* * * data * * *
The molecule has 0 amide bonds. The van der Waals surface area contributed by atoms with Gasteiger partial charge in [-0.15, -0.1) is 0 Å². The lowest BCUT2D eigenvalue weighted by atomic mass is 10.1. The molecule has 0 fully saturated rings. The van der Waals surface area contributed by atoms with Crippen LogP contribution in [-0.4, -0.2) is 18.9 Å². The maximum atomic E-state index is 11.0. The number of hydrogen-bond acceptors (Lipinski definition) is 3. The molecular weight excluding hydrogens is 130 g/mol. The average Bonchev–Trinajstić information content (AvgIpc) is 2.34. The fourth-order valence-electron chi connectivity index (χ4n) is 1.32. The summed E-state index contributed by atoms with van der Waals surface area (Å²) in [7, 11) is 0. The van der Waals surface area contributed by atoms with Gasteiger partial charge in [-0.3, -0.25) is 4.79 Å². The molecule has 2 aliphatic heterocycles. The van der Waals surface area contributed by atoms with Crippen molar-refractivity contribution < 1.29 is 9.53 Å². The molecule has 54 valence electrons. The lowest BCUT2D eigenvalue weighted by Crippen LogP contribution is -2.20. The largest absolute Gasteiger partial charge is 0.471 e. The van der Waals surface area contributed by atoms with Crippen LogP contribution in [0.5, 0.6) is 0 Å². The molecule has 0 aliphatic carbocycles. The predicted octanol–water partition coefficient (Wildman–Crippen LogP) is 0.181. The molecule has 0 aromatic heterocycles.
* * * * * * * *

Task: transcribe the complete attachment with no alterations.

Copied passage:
The molecule has 0 amide bonds. The van der Waals surface area contributed by atoms with Gasteiger partial charge in [-0.15, -0.1) is 0 Å². The lowest BCUT2D eigenvalue weighted by atomic mass is 10.1. The molecule has 0 fully saturated rings. The van der Waals surface area contributed by atoms with Crippen LogP contribution in [-0.4, -0.2) is 18.9 Å². The maximum atomic E-state index is 11.0. The number of hydrogen-bond acceptors (Lipinski definition) is 3. The molecular weight excluding hydrogens is 130 g/mol. The average Bonchev–Trinajstić information content (AvgIpc) is 2.34. The fourth-order valence-electron chi connectivity index (χ4n) is 1.32. The summed E-state index contributed by atoms with van der Waals surface area (Å²) in [7, 11) is 0. The van der Waals surface area contributed by atoms with Gasteiger partial charge in [-0.3, -0.25) is 4.79 Å². The molecule has 2 aliphatic heterocycles. The van der Waals surface area contributed by atoms with Crippen molar-refractivity contribution < 1.29 is 9.53 Å². The molecule has 54 valence electrons. The lowest BCUT2D eigenvalue weighted by Crippen LogP contribution is -2.20. The largest absolute Gasteiger partial charge is 0.471 e. The van der Waals surface area contributed by atoms with Crippen LogP contribution in [0.5, 0.6) is 0 Å². The molecule has 0 aliphatic carbocycles. The predicted octanol–water partition coefficient (Wildman–Crippen LogP) is 0.181. The molecule has 0 aromatic heterocycles.